The European Central Bank (ECB) has increased its base interest rates ten times before announcing a pause. During the October meeting, the Governing Council of this financial institution, which met in Athens, decided to halt the record-fast cycle of interest rate hikes. For many borrowers, the most pressing question is, “When will the reduction begin?” However, it is also worth considering the question of quantitative tightening. This decision could effectively curb inflation and foster sustainable economic growth.
Why did the ECB decide not to increase interest rates this time? They were raised from -0.5%-0.25% to the current 4.00%-4.75% range in just over a year. There has never been such a rapid increase in the euro area’s history. This policy has reduced inflation from 10.6% to 4.3 % within a year. The increased rates are expected to “make substantial contribution” ensuring that inflation approaches the 2% target, as projected by the ECB.
The slowing of inflation can also be expected because the normalization of monetary policy is already causing a reduction in the amount of money in circulation. The expansion of the money supply in the euro area during the pandemic led to a general rise in prices.
Now, the narrowest measure of the money supply (M1), covering cash and overnight deposits, has decreased by 10 per cent over the year (from 11.8 trillion euros to 10.5 trillion euros) and returned to its early 2021 level. Therefore, the reverse process – removing money from circulation – should help suppress inflation.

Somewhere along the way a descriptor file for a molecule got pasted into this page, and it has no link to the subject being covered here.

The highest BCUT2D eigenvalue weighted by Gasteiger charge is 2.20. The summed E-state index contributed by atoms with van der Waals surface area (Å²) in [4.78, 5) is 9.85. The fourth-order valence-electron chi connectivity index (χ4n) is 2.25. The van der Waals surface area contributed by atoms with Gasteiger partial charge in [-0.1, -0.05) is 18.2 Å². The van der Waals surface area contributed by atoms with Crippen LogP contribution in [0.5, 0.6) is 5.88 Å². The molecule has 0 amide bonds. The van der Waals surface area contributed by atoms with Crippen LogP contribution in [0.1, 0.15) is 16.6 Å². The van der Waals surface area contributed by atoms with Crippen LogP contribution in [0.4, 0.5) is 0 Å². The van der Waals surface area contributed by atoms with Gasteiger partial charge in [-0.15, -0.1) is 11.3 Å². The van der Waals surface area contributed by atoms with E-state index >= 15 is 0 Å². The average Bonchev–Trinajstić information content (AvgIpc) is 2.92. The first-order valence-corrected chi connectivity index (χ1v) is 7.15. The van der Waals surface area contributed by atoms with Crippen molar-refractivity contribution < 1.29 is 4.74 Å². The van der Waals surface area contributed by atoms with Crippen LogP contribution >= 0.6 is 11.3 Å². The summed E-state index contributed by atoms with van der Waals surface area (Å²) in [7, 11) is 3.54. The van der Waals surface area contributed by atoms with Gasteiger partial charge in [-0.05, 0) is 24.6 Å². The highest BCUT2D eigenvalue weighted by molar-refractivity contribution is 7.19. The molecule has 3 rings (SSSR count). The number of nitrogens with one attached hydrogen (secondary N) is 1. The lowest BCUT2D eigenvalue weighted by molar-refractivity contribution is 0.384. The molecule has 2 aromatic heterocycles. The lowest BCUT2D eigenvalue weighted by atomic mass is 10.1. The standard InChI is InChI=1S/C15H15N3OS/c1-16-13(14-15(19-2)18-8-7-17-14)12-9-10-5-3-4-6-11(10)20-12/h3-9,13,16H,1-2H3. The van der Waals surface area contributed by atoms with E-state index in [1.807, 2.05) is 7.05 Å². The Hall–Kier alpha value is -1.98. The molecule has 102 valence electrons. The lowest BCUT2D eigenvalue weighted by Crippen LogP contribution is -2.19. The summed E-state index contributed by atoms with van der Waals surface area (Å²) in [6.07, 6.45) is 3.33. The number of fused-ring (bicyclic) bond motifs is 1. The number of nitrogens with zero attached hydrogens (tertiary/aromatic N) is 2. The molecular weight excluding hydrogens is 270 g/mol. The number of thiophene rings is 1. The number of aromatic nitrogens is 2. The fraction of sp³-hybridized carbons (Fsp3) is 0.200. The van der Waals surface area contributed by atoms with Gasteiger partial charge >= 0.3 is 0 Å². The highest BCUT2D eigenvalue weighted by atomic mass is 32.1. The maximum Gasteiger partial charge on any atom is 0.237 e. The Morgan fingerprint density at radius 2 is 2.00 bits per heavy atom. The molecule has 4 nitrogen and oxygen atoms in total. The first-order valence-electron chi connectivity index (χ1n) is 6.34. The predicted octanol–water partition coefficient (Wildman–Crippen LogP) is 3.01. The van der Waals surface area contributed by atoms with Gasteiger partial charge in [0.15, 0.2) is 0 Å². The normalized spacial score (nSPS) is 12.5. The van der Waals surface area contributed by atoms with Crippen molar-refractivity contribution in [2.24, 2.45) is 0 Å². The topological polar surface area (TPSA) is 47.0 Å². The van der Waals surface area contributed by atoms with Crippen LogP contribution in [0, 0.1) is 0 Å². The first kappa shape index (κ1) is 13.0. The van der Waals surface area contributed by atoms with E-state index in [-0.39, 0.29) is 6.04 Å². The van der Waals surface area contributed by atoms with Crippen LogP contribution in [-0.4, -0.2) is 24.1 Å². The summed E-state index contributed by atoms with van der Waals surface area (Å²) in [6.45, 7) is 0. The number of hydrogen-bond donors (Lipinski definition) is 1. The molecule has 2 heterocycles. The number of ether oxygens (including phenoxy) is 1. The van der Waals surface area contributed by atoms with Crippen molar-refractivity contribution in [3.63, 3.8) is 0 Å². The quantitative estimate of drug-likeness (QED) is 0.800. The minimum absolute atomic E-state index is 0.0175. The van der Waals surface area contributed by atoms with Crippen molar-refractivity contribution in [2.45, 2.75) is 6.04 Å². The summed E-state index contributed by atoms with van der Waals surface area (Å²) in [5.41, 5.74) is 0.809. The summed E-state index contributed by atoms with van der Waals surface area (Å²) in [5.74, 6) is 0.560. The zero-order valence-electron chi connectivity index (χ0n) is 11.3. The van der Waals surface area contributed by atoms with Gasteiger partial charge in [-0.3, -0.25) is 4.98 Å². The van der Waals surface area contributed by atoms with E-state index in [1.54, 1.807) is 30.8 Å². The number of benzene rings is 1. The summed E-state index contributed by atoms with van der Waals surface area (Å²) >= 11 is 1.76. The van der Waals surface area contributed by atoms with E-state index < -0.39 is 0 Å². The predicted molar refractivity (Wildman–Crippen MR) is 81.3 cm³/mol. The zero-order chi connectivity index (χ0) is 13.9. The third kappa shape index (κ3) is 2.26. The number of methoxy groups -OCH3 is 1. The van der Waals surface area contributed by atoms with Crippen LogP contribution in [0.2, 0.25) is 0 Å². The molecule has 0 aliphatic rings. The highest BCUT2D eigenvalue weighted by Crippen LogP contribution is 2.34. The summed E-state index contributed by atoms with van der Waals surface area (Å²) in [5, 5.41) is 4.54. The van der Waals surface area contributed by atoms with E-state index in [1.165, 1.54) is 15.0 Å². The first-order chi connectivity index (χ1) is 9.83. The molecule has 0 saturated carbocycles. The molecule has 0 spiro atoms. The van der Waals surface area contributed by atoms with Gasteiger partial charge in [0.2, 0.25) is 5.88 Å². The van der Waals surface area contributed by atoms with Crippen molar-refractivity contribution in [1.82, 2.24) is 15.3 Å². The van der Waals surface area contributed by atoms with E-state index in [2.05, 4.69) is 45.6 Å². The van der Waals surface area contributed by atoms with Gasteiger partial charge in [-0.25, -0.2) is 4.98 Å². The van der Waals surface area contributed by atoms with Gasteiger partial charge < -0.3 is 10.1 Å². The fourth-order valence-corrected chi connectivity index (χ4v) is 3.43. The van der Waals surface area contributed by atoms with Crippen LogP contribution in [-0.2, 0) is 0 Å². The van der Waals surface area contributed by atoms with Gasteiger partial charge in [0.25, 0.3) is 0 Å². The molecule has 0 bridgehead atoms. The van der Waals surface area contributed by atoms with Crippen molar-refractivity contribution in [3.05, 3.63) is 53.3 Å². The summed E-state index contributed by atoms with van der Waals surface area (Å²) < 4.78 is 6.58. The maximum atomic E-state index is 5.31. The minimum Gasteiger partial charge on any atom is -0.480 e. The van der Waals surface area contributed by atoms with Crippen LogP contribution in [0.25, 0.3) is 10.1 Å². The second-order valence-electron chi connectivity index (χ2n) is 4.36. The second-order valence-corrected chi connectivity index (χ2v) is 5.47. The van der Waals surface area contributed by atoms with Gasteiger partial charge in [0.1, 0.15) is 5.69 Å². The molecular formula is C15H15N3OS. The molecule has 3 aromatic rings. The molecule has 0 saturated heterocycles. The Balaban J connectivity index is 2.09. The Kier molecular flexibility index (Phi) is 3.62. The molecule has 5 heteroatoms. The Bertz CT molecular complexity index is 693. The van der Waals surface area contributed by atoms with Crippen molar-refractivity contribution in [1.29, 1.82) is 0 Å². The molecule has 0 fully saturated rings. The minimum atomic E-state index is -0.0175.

No News on Quantitative Tightening
The ECB achieved such rapid growth in the money supply during the pandemic not because of negative interest rates but because of its quantitative easing policy. In early 2020, the Pandemic Emergency Purchase Program (PEPP) was initiated, which envisaged the purchase of securities for 1.85 trillion euros. The purchase of bonds under this program was stopped in March 2022, but reinvestment continued. The replacement of bonds up to the end of 2024 was continuously planned. This decision ensures that the money injected into the economy during the pandemic continues circulating.
However, there were rumours before the October meeting of the Governing Council that discussions about reviewing the ECB’s securities portfolio could take place in Athens. Some central bank representatives mentioned the possibility of an earlier halt to PEPP reinvestment. Such a decision would contribute to a more rapid reduction in the money supply, further suppressing inflation.
Unfortunately, these rumours did not materialize. ECB President Christine Lagarde stated that this issue was not discussed at the recent meeting. Therefore, ECB will continue to combat rising prices solely by using high interest rates.
Although the ECB has not yet decided to engage in more rapid quantitative tightening, the public discussion of this kind raises hope that the pandemic’s lessons have been learned. The discussions about quantitative tightening acknowledge that the artificial pouring of money into the economy over the past decade does not lead to sustainable growth but only enables the depreciation of money.
It is considered that within 4-5 years, the ECB could restore its portfolio to the level before 2007, when the purchase of securities was not yet being executed. A consistent end to the policy of cheap money can be achieved not only by raising interest rates, but also by renouncing quantitative stimulus. This strategy would keep inflation from reaching record highs in the future.
Written by Leonardas Marcinkevičius – an expert at Lithuanian Free Market Institute.